GIVING UP THE DEAD
Is never easy.
Lines of folks there were, not only
moms and dads with young ones,
waiting to get in
to breathe for ten minutes
in a world so long defunct
we can't even imagine
the spaces between us.
The dinosaurs, titans before us,
lizardly mysteries, why did their time
come so suddenly, how did they go?
Their great necks
circle over our heads.
There was a time we had to crane
our necks just to look
into our fathers' faces.
We climbed the mountains of their knees,
sat quiet in their laps.
These are the largest creatures
we can imagine, old gods, great
grandfathers and grandmothers nobody
knows what happened to.
And yet when we touch their skin,
we find it soft as an old sofa,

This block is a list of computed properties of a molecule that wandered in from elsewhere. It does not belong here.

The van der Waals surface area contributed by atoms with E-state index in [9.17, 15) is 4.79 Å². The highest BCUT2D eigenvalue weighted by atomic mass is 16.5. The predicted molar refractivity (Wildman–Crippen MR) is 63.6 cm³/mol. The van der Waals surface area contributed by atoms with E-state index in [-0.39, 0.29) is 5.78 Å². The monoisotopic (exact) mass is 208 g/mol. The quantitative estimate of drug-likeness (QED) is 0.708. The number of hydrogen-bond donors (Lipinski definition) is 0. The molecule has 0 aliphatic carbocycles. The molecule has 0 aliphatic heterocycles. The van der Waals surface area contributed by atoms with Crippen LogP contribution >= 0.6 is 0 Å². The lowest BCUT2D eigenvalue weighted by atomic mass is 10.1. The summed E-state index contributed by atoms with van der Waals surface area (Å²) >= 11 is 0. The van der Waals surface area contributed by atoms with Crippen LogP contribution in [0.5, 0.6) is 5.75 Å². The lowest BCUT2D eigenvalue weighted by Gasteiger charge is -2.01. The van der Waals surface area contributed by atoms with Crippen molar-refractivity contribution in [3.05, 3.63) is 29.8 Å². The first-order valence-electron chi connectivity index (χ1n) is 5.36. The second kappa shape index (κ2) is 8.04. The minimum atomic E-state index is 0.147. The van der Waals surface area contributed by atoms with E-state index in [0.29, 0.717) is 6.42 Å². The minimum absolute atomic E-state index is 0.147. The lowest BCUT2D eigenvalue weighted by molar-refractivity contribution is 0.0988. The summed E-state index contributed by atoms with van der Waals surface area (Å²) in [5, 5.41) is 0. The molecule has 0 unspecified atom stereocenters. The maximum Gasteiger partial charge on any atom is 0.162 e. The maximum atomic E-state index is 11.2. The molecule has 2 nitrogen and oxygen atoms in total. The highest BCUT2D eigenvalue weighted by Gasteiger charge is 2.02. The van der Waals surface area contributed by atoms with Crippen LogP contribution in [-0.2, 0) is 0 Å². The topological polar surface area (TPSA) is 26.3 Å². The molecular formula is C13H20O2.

soft as reading Babar in bed
before the light is turned out.
The ice yesterday glazed the fields,
white glass heightening oak leaves,
thickened petals, a solid world.
Today the dogs tear
the bare dirt with their nails,
the leaves quiver after yesterday's
unanimous white, broad stretch of ice.
The trees are smaller without
all that whiteness, there is nothing
to look up at.
How the world shifts when the old
fathers are gone. We had always been
the small ones, living under the shadows
of the huge trees, the giants
dinosaurs had warm blood, were not
reptilian at all, these ancestors
Outside my window the tiny
chipping sparrows gather. Dozens,
sweeping the ground. Barely
visible against the cold dirt,
the dried grasses, the colors
of winter. Sometimes I forget
to look, make sure
they are still there.